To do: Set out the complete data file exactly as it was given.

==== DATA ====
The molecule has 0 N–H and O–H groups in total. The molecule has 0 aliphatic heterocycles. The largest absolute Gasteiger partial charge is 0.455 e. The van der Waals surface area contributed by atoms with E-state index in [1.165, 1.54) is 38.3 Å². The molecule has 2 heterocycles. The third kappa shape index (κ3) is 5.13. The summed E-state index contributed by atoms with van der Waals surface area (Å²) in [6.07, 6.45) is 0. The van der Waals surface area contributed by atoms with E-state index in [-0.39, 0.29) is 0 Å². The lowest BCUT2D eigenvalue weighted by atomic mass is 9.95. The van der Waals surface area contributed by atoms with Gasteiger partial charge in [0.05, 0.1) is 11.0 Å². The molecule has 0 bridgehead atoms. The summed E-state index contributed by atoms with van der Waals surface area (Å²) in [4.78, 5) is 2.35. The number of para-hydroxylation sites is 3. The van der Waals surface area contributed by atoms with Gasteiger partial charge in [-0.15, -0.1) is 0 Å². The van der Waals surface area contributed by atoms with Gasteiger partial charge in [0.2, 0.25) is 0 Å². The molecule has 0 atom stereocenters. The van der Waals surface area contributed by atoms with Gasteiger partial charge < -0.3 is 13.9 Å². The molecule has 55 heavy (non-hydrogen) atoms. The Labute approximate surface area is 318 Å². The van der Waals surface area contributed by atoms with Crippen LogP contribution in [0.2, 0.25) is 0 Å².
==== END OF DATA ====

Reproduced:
The molecule has 0 N–H and O–H groups in total. The molecule has 0 aliphatic heterocycles. The largest absolute Gasteiger partial charge is 0.455 e. The van der Waals surface area contributed by atoms with E-state index in [1.165, 1.54) is 38.3 Å². The molecule has 2 heterocycles. The third kappa shape index (κ3) is 5.13. The summed E-state index contributed by atoms with van der Waals surface area (Å²) in [6.07, 6.45) is 0. The van der Waals surface area contributed by atoms with E-state index in [-0.39, 0.29) is 0 Å². The lowest BCUT2D eigenvalue weighted by atomic mass is 9.95. The van der Waals surface area contributed by atoms with Gasteiger partial charge in [0.05, 0.1) is 11.0 Å². The molecule has 0 bridgehead atoms. The summed E-state index contributed by atoms with van der Waals surface area (Å²) in [4.78, 5) is 2.35. The number of para-hydroxylation sites is 3. The van der Waals surface area contributed by atoms with Gasteiger partial charge in [-0.15, -0.1) is 0 Å². The van der Waals surface area contributed by atoms with Gasteiger partial charge in [0.2, 0.25) is 0 Å². The molecule has 0 atom stereocenters. The van der Waals surface area contributed by atoms with Gasteiger partial charge < -0.3 is 13.9 Å². The molecule has 55 heavy (non-hydrogen) atoms. The Labute approximate surface area is 318 Å². The van der Waals surface area contributed by atoms with Crippen LogP contribution in [0.2, 0.25) is 0 Å².